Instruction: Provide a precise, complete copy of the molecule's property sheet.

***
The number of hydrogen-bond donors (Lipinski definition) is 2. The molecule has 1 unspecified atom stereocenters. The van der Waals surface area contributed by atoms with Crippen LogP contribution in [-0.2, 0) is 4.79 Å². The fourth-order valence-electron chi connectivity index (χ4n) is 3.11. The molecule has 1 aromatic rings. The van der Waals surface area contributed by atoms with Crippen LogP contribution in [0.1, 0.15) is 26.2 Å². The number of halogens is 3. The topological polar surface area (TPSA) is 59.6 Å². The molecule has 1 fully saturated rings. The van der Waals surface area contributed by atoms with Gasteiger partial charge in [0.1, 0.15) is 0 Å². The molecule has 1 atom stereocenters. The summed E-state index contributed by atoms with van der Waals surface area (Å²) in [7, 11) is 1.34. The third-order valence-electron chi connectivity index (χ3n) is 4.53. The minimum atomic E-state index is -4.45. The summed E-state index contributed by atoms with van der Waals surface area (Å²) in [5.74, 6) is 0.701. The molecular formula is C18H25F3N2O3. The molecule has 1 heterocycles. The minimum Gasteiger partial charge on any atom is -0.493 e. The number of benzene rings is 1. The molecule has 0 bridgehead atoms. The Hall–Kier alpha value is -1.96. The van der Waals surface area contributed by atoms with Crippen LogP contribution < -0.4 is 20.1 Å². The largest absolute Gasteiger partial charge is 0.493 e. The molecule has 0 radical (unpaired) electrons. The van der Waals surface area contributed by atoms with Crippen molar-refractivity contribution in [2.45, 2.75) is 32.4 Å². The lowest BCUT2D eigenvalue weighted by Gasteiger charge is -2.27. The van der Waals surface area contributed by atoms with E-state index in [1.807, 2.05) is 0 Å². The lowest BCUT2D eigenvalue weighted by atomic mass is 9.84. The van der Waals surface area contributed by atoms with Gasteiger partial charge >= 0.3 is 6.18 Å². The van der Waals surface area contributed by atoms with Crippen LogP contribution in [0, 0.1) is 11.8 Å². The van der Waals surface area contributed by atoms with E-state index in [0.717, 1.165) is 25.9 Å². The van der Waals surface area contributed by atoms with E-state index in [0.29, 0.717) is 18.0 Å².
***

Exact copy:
The number of hydrogen-bond donors (Lipinski definition) is 2. The molecule has 1 unspecified atom stereocenters. The van der Waals surface area contributed by atoms with Crippen LogP contribution in [-0.2, 0) is 4.79 Å². The fourth-order valence-electron chi connectivity index (χ4n) is 3.11. The molecule has 1 aromatic rings. The van der Waals surface area contributed by atoms with Crippen LogP contribution in [0.1, 0.15) is 26.2 Å². The number of halogens is 3. The topological polar surface area (TPSA) is 59.6 Å². The molecule has 1 fully saturated rings. The van der Waals surface area contributed by atoms with Gasteiger partial charge in [0.1, 0.15) is 0 Å². The molecule has 1 atom stereocenters. The summed E-state index contributed by atoms with van der Waals surface area (Å²) in [7, 11) is 1.34. The third-order valence-electron chi connectivity index (χ3n) is 4.53. The minimum atomic E-state index is -4.45. The summed E-state index contributed by atoms with van der Waals surface area (Å²) in [5.74, 6) is 0.701. The molecular formula is C18H25F3N2O3. The molecule has 1 heterocycles. The minimum Gasteiger partial charge on any atom is -0.493 e. The number of benzene rings is 1. The molecule has 0 bridgehead atoms. The Hall–Kier alpha value is -1.96. The van der Waals surface area contributed by atoms with Crippen LogP contribution < -0.4 is 20.1 Å². The largest absolute Gasteiger partial charge is 0.493 e. The molecule has 0 radical (unpaired) electrons. The van der Waals surface area contributed by atoms with Crippen molar-refractivity contribution in [2.45, 2.75) is 32.4 Å². The lowest BCUT2D eigenvalue weighted by Gasteiger charge is -2.27. The van der Waals surface area contributed by atoms with E-state index in [1.807, 2.05) is 0 Å². The lowest BCUT2D eigenvalue weighted by atomic mass is 9.84. The van der Waals surface area contributed by atoms with Gasteiger partial charge >= 0.3 is 6.18 Å². The van der Waals surface area contributed by atoms with Crippen LogP contribution in [0, 0.1) is 11.8 Å². The van der Waals surface area contributed by atoms with E-state index in [0.717, 1.165) is 25.9 Å². The van der Waals surface area contributed by atoms with E-state index in [0.29, 0.717) is 18.0 Å².